Yet a word of cautionary wisdom. The writer Rudyard Kipling produced what may be the best practical comment on gardening in literature in a brief verse that goes:
Our England is a garden,
and such gardens are not made
by sighing, “Oh, how beautiful!”
and sitting in the shade.
(The) Continent (noun)
An affectionate, if slightly patronizing, expression to describe where non-Brits in Europe live.
The British are very conscious of being an island nation. On the Continent, that is, the other side of the English Channel, is where everyone else in Europe lives. There was, reportedly, a famous London newspaper headline which read, “Fog in Channel. Continent cut off.”
In earlier centuries, it was considered an essential element of a young person’s proper education to do the Grand Tour of European cities, learning something of our neighbors’ artistic and cultural achievements in the process. Many British travelers fell in love with these places. Some never came back. But for most, the experience was somewhat mixed and dangerously unhealthy. The strange food, the doubtful purity of the water, the casual approach to life’s little intimacies, were far too unfamiliar and uncomfortable, even life-threatening, for those of a delicate temperament. For such unsteady souls, the White Cliffs of Dover were a truly beloved sight on the return home.
For these reasons, it could be said that the moment you first stepped off a plane or boat and onto the Continent used to be a turning point in a British person’s life.
Coventry, send someone to (expression)
To ostracize, ignore, shun, or treat as a pariah.
Coventry is a businesslike town in the Midlands (the area that separates the north of England from the south) that appears to have never done anyone any harm, yet the saying implies otherwise. Like so many sayings that enter popular language, this one has an uncertain origin. It may have its roots in the seventeenth century when, during the English Civil War between Royalists and Parliamentarians, any soldiers of King Charles I that were captured in the battles around the Midlands were literally sent to Coventry, a town that was loyal to Parliament. The people of Coventry were not very welcoming to these enemies and tended to ignore the disgraced soldiers, refusing to serve them in taverns or inns so they were largely reduced to begging in the streets. To be sent to Coventry, then, may have served as a threat hanging over Royalist soldiers so that they fought all the harder to avoid capture.
Unfortunately, the threat didn’t have the required effect. The Parliamentarians subsequently defeated and deposed the forces of King Charles I and, in 1649, in an act that sent shockwaves around the royal courts of Europe, cut off his head. Many thought we had reached, in today’s phrase, the end of monarchy, but it was not to be.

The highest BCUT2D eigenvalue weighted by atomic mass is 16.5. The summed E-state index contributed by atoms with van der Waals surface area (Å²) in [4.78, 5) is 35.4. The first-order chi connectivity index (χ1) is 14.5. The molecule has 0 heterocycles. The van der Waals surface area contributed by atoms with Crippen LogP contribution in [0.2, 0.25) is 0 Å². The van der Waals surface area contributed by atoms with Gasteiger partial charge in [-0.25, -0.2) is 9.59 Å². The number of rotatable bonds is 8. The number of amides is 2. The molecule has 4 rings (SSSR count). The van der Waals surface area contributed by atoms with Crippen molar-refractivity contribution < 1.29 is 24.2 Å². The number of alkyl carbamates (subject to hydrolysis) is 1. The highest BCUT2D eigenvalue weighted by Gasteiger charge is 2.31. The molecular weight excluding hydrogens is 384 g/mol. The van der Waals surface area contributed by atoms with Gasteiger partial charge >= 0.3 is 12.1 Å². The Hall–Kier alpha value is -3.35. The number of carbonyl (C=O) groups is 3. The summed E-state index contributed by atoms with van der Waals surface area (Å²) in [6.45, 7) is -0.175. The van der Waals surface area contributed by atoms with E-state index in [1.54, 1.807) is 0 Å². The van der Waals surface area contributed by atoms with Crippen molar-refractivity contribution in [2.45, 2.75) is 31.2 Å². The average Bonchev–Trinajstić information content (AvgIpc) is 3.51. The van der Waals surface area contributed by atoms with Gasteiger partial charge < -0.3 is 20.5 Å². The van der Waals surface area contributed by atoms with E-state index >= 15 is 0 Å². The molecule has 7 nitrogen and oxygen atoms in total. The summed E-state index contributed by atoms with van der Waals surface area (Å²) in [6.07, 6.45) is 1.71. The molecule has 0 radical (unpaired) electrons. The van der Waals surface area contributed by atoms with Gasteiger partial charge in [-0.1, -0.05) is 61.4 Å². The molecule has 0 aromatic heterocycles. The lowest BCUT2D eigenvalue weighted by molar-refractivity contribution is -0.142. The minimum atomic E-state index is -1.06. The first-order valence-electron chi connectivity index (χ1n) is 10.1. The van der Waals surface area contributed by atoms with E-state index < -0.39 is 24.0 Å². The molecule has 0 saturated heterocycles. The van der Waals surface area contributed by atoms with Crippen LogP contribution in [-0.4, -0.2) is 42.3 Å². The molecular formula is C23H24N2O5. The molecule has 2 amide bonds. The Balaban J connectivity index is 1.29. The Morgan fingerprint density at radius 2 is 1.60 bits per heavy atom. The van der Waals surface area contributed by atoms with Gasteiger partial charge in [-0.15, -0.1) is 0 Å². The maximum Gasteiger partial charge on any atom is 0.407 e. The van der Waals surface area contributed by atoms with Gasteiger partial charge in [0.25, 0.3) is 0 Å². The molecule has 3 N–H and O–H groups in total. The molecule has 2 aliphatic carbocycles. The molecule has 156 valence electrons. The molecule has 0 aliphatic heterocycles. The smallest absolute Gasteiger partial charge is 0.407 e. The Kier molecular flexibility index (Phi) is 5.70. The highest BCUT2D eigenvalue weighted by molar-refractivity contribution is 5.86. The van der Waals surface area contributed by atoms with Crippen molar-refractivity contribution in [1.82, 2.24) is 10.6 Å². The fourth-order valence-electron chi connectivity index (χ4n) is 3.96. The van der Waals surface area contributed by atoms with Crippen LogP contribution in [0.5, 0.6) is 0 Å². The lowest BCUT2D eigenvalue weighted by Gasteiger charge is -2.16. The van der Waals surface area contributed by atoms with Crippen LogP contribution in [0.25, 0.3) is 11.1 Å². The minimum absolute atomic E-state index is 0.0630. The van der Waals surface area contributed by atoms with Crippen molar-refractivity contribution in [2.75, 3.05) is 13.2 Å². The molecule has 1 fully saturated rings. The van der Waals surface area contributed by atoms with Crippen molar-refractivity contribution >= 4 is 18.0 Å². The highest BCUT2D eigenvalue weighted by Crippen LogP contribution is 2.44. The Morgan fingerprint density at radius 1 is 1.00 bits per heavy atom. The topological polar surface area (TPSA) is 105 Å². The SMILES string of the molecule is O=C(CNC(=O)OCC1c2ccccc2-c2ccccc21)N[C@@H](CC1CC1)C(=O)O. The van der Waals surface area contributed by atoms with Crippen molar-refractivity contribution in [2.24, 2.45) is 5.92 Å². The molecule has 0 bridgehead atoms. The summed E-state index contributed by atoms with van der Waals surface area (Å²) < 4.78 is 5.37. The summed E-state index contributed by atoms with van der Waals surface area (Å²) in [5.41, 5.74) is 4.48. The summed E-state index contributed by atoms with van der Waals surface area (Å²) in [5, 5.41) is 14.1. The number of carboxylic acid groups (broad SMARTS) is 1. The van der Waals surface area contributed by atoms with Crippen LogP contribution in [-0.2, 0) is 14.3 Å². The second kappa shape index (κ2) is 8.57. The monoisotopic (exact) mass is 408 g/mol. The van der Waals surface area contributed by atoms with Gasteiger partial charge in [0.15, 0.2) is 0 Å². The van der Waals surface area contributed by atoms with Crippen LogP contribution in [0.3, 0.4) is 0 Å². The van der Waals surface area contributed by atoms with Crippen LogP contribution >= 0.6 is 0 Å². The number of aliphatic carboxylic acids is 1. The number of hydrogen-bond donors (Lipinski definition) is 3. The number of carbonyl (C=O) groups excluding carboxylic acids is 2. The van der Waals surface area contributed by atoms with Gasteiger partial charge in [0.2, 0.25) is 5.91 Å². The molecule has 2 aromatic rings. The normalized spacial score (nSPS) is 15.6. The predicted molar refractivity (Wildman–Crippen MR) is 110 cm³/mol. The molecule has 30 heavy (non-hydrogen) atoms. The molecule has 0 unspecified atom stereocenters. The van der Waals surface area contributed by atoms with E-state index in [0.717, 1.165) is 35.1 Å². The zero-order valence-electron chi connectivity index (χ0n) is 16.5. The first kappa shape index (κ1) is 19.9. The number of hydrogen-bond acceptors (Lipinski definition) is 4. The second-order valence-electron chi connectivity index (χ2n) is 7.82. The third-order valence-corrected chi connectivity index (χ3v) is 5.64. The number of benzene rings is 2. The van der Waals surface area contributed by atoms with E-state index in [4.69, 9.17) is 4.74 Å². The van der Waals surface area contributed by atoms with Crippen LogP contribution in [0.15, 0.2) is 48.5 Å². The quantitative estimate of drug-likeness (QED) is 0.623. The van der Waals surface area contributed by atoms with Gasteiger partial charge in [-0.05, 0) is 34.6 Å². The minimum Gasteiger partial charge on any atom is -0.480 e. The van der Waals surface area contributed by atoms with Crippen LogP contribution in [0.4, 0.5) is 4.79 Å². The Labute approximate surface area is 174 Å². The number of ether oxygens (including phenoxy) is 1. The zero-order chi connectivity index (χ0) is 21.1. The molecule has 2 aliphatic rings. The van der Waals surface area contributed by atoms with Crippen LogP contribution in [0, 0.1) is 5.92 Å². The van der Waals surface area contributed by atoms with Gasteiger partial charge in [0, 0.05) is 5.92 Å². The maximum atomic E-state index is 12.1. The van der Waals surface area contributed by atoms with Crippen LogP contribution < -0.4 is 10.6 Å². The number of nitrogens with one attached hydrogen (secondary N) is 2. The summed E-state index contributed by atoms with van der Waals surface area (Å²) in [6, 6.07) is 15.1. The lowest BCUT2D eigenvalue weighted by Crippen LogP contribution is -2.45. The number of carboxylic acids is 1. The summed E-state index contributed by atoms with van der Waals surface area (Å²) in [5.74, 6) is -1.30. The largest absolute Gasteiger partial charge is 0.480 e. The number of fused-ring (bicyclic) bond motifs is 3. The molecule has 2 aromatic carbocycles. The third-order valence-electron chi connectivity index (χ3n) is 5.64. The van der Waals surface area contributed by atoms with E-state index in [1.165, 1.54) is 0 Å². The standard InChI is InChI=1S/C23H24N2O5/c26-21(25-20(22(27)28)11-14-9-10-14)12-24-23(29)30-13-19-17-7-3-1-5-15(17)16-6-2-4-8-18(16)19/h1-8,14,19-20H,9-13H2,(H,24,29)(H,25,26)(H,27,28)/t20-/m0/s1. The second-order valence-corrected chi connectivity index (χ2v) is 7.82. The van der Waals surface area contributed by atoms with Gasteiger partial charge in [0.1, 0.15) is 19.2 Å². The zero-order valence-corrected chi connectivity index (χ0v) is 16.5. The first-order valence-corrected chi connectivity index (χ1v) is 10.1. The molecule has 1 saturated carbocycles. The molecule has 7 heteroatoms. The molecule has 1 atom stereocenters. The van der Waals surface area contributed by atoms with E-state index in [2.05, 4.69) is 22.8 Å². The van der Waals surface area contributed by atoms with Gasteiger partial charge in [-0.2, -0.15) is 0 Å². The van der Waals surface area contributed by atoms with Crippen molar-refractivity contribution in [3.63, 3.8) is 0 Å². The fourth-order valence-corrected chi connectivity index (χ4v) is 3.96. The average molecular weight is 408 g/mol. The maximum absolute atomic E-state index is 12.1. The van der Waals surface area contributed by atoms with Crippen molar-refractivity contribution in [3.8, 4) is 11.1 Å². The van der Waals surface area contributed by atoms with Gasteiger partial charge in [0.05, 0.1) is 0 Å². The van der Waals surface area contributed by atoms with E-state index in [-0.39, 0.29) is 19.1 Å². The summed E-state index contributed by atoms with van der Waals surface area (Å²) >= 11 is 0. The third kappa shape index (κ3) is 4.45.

The Victorian novelist Charles Dickens (1812–70) wrote compelling works filled with vivid details of the difficult social conditions in the London of his day. The accounts in his novels of the appalling fate of the poor and the squalid conditions in prisons and poorhouses attracted much attention and increased public awareness of the terrible suffering endured by the lowest classes of society. The term Dickensian is still used to describe acute conditions of poverty or deprivation wherever they may be found in Britain.
DIY (noun phrase)
An abbreviation of the phrase Do-It-Yourself, referring to the maintenance, building, and repairs of the home by the homeowner, often left unfinished.
Présentation de l'éditeur
Oscar Wilde once said the Brits have "everything in common with America nowadays except, of course, language."
Any visitor to Old Blighty can sympathize with Mr. Wilde. After all, even fluent English speakers can be at sixes and sevens when told to pick up the "dog and bone" or "head to the loo," so they can "spend a penny." Wherever did these peculiar expressions come from?
British author Christopher J. Moore made a name for himself on this side of the pond with the sleeper success of his previous book, In Other Words. Now, Moore draws on history, literature, pop culture, and his own heritage to explore the phrases that most embody the British character. He traces the linguistic influence of writers from Chaucer to Shakespeare and Dickens to Wodehouse, and unravels the complexity Brits manage to imbue in seemingly innocuous phrases like "All right." Along the way, Moore reveals the uniquely British origins of some of the English language’s more curious sayings. For example: Who is Bob and how did he become your uncle? Why do we refer to powerless politicians as “lame ducks”? How did “posh” become such a stylish word?
Part language guide, part cultural study, How to Speak Brit is the perfect addition to every Anglophile’s library and an entertaining primer that will charm the linguistic-minded legions.